Although the concept of the pressure method is simple, the execution of it can be quite complex depending on the type of device you are using. The goal is to move water quickly through the coffee grounds by using pressure to achieve extraction in a very short amount of time. The most well-known pressure method device is the espresso machine, but single-serve pod machines (such as the Keurig) work in the same way and are very popular in American homes. In contrast, the Moka pot is not a well-known device in this category, but both single-serve pod machines and Moka pots are much easier to use than the espresso machine. However, home espresso machines are now gaining popularity.
Although not as affordable as most coffee brewing devices, home espresso machines can easily be found for the daily coffee drinker. From fully automatic machines to portable ones, there is a wide range to choose from. Chances are that you know someone who has a personal espresso machine at home, and I think that speaks to the advancement we have seen in recent years of making coffee brewing more accessible in our homes.
The World Barista Championship is an international competition that incorporates the preparation of espresso as one of the types of coffee drinks that competitors must present to the judges. The judges evaluate them on the taste of the drink as well as their cleanliness, creativity, technical skill, and overall presentation. Preparing an espresso shot requires careful calibration of the machine and all the other elements (e.g., coffee grind size, pressure), and as difficult as it already is, can you imagine having to do this in front of a panel of judges scoring your every move and with very specific time limitations? The level of skill that is demanded is why this competition seeks to advance the barista profession and honor the hard work of baristas across the globe.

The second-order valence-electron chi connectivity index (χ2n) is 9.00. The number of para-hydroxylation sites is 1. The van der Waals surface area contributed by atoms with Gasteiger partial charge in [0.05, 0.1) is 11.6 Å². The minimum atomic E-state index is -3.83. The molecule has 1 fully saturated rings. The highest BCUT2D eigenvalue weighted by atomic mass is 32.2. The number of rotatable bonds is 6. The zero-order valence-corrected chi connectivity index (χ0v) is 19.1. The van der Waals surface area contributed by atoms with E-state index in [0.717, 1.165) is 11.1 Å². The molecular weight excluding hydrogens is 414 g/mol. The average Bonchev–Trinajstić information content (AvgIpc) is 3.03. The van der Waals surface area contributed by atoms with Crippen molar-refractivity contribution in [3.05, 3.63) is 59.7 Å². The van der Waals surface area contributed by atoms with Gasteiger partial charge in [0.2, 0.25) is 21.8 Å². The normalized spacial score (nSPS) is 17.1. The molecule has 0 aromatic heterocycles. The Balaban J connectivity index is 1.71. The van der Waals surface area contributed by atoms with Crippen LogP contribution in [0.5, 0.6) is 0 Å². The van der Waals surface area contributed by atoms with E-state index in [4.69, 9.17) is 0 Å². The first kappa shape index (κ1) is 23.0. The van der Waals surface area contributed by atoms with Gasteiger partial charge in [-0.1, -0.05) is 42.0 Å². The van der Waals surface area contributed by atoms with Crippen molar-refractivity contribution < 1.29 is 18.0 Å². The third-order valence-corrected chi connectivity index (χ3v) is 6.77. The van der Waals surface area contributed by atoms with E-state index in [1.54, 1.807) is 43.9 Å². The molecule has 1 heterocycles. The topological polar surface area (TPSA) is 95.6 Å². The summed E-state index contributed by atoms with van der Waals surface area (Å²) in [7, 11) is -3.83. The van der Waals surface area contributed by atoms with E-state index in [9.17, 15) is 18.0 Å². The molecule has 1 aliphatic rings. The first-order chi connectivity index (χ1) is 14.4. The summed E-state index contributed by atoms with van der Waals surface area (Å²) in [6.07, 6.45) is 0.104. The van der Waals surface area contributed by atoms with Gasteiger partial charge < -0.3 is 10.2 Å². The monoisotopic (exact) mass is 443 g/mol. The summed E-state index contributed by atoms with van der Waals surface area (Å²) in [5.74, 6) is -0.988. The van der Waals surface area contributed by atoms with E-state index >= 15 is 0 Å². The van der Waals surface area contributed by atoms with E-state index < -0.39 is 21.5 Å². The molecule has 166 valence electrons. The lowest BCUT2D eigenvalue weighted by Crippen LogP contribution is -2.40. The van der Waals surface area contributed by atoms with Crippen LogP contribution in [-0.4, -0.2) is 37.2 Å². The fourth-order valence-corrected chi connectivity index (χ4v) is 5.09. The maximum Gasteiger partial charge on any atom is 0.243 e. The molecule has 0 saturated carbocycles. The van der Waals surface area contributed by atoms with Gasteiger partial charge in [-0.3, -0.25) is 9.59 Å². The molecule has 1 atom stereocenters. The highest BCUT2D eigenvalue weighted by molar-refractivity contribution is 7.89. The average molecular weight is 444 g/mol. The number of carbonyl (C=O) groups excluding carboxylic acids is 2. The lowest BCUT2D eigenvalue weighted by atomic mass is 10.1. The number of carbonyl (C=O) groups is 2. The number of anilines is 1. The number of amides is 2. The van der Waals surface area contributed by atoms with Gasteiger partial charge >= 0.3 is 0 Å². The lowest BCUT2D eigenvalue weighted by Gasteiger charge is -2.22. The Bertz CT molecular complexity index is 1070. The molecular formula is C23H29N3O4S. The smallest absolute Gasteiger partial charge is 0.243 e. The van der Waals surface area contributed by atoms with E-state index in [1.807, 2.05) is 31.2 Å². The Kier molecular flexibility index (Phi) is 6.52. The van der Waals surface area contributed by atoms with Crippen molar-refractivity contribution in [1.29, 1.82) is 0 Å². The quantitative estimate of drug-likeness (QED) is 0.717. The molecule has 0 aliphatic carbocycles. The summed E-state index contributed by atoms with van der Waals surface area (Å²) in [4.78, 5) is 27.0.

As you can see, the ability to make coffee at home and in so many different ways has drastically transformed our relationship with coffee. Whether we are just brewing our morning coffee to enjoy at home or constantly rehearsing our skills and going over different techniques to improve our results, coffee brewing has a place for all of us. Time and time again, the world of coffee proves to be fascinating and diverse. I hope that this blog not only inspires you to have a deeper appreciation for the people who make our coffee, but also piques your interest in trying new ways to brew your coffee at home!